When applying for an administrative or managerial position you may often wonder what kind of leader you are. There are several ways to categorise different types of leadership, namely autocratic, democratic, laissez-faire and paternalistic. Each has their own advantages and drawbacks which could influence the method of leadership you choose to follow. In this blog, we will take a look at each different style of leadership and help you answer the question, what kind of team leader are you?
An autocratic leader is someone that sees themselves as the sole decision maker and generally doesn’t use the input of others to influence or make a decision. They will simply hand out tasks to their staff and assign staff members jobs, taking full responsibility.
Autocratic leadership is usually seen as a negative way of managing employees as an autocratic leader tends to ignore their employees opinions and isn’t interested in them weighing in on decisions. It also relies on close supervision to ensure staff follow the decisions the autocrat has made and doesn’t allow any margin for error.
This type of leadership comes with the obvious negative effect of not making staff feel important or responsible for any business decisions. This can be very off putting as employees tend to like being involved and valued in the business.
However, autocratic leadership does make decision making much quicker as there’s no need to do a vote or hold meetings to decide on an outcome. This could be important for fast paced working environments where choices have to be made as quickly as possible.
As an almost polar opposite to an autocratic leader, a democratic leader makes almost no sole decisions and relies entirely on a system of voting in order to make choices. They will host meetings, surveys or just ask employees for their thoughts and opinions and make a fair decisions based upon the interest of everyone in the business.
Democratic leadership is seen to be much more progressive and modern than the autocratic counterpart as people in general have become more inclusive in decision making and like to gain an increased sense of responsibility.
This type of leadership comes with plenty of positive effects, including increased employee happiness as many enjoy responsibility. It can also often lead to the most effective solution as it involves the combined knowledge of plenty of staff rather than one person.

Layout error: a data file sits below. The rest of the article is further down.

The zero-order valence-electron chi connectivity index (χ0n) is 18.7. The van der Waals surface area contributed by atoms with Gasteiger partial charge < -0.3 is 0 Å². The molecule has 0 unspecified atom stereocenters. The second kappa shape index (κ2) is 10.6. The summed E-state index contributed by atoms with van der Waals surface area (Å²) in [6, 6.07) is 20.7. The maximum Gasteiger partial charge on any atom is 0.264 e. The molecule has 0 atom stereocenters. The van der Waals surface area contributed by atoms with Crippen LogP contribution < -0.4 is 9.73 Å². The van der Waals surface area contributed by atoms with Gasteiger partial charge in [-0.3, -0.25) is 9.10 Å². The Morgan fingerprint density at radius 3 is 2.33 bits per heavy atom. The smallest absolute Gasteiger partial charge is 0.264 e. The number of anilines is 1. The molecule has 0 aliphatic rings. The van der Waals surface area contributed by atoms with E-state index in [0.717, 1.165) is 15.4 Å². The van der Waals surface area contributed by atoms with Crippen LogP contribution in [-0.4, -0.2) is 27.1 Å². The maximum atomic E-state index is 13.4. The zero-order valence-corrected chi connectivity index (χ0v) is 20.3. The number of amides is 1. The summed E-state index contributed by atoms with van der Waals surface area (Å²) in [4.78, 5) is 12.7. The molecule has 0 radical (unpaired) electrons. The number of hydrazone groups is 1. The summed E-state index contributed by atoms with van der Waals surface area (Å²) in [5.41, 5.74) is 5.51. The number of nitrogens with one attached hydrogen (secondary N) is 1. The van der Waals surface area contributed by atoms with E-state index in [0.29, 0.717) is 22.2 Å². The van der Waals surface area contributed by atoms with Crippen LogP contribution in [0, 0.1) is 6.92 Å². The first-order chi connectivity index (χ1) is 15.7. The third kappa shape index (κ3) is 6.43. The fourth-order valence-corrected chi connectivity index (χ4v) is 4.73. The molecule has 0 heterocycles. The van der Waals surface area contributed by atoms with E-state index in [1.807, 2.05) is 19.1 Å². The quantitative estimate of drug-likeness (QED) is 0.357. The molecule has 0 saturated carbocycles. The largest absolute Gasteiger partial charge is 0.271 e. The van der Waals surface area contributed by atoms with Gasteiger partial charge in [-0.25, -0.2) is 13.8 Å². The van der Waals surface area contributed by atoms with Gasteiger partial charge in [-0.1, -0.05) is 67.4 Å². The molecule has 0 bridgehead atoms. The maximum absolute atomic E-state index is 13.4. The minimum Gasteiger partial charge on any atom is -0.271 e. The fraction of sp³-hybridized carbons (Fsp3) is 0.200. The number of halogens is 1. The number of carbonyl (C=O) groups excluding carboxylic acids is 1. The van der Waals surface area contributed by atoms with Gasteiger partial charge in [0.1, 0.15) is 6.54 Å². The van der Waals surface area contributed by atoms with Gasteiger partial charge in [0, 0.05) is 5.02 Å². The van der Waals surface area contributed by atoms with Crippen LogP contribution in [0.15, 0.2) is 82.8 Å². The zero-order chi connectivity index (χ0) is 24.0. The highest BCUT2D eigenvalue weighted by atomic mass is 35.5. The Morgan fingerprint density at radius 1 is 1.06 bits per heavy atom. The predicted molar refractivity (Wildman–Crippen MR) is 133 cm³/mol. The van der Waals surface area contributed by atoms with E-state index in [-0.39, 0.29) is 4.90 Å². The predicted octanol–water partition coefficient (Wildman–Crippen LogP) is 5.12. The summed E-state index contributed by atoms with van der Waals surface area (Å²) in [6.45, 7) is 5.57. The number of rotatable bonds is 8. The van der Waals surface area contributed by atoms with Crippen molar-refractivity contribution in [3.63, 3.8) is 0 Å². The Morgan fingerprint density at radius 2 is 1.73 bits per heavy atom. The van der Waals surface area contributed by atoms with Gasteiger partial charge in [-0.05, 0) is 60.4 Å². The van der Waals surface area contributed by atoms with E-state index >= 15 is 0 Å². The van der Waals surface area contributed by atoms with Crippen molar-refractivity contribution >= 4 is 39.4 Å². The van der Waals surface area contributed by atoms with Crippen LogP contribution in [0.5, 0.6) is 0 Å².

However, this does have the drawback of taking much longer to come to decisions and the final verdict may not be the best as employees aren’t trained in the running of a business.
This style of leadership is exactly that, paternal. This means the leader takes the position of parent and, although they will listen to the thoughts and opinions of their ‘family’, they will make the final decision. They will often listen to their employees and make sure their opinion is heard and considered when making business choices.
This is somewhat between autocratic and democratic. Although the leader will make the final decision like an autocrat, they will listen to their employees much like a democratic leader. A paternalistic leader will rely on positive reinforcement and an all round happy atmosphere to corral trust and hard work within the workplace.
Due to being between the aforementioned leadership styles, paternalistic leadership mitigates most of the drawbacks and advantages mentioned. Autocratic leadership had the drawback of uninvolved employees which is not an issue with this leadership method. Democratic had the issue of inexperienced members of staff potentially having too much bearing on key business decisions. This again is solved by paternalistic leaders as they make the final overruling decision.
However, it can be difficult to get paternalism right as you need to ensure not to lean to far either way and get the balance perfect.
Finally, we’ll take a look at the laissez-faire method of leadership. This French term meaning ‘leave alone’ is usually used to describe the type of leader that makes almost no decisions and simply lets their staff make their own choices.
This type of leadership relies very heavily on having experienced members off staff that know their role inside out and also have the ability to make effective decisions for the business as a whole. This is because the leader is entirely passive and leaves all decisions to the staff.
This has the obvious disadvantage of an essential lack of leadership. This can lead to a state of disarray as there will be almost no central point of organisation.
However, a laissez-faire approach to leadership may mean that employees work harder, as they are much more integral to the success of the business. They need to succeed, in order for the business to succeed.
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